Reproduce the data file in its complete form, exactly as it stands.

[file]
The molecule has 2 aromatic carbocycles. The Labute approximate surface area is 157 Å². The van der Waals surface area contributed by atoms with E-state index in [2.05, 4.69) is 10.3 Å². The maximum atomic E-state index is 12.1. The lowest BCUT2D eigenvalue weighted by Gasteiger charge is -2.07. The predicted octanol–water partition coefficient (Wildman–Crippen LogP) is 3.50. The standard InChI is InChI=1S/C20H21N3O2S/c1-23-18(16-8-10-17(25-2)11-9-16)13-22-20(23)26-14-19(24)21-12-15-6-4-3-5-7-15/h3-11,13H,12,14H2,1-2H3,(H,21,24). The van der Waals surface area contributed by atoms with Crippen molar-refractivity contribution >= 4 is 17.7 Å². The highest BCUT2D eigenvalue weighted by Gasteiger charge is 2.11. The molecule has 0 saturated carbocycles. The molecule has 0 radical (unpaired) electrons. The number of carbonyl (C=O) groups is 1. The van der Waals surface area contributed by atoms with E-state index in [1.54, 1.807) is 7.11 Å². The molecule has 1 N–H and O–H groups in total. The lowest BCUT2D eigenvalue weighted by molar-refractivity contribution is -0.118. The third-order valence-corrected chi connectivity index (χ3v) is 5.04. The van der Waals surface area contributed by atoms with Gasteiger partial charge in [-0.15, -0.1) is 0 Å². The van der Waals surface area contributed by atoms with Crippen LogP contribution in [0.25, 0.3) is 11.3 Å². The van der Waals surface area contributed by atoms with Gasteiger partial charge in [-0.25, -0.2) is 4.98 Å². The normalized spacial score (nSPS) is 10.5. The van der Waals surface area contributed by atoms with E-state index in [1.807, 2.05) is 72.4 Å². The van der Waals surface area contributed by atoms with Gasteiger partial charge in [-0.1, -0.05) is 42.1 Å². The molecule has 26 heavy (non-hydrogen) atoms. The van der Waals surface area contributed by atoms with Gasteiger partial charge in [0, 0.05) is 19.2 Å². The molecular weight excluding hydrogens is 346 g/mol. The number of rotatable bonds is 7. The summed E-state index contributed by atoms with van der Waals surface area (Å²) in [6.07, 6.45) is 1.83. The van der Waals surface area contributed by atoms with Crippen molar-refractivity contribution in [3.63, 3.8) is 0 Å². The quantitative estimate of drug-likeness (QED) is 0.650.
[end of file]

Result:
The molecule has 2 aromatic carbocycles. The Labute approximate surface area is 157 Å². The van der Waals surface area contributed by atoms with E-state index in [2.05, 4.69) is 10.3 Å². The maximum atomic E-state index is 12.1. The lowest BCUT2D eigenvalue weighted by Gasteiger charge is -2.07. The predicted octanol–water partition coefficient (Wildman–Crippen LogP) is 3.50. The standard InChI is InChI=1S/C20H21N3O2S/c1-23-18(16-8-10-17(25-2)11-9-16)13-22-20(23)26-14-19(24)21-12-15-6-4-3-5-7-15/h3-11,13H,12,14H2,1-2H3,(H,21,24). The van der Waals surface area contributed by atoms with Crippen molar-refractivity contribution >= 4 is 17.7 Å². The highest BCUT2D eigenvalue weighted by Gasteiger charge is 2.11. The molecule has 0 saturated carbocycles. The molecule has 0 radical (unpaired) electrons. The number of carbonyl (C=O) groups is 1. The van der Waals surface area contributed by atoms with E-state index in [1.54, 1.807) is 7.11 Å². The molecule has 1 N–H and O–H groups in total. The lowest BCUT2D eigenvalue weighted by molar-refractivity contribution is -0.118. The third-order valence-corrected chi connectivity index (χ3v) is 5.04. The van der Waals surface area contributed by atoms with Gasteiger partial charge in [-0.15, -0.1) is 0 Å². The van der Waals surface area contributed by atoms with Crippen LogP contribution in [0.25, 0.3) is 11.3 Å². The van der Waals surface area contributed by atoms with Gasteiger partial charge in [-0.25, -0.2) is 4.98 Å². The normalized spacial score (nSPS) is 10.5. The van der Waals surface area contributed by atoms with E-state index in [1.807, 2.05) is 72.4 Å². The van der Waals surface area contributed by atoms with Gasteiger partial charge in [-0.1, -0.05) is 42.1 Å². The molecule has 26 heavy (non-hydrogen) atoms. The van der Waals surface area contributed by atoms with Gasteiger partial charge in [0, 0.05) is 19.2 Å². The molecular weight excluding hydrogens is 346 g/mol. The number of rotatable bonds is 7. The summed E-state index contributed by atoms with van der Waals surface area (Å²) in [6.07, 6.45) is 1.83. The van der Waals surface area contributed by atoms with Crippen molar-refractivity contribution in [3.63, 3.8) is 0 Å². The quantitative estimate of drug-likeness (QED) is 0.650.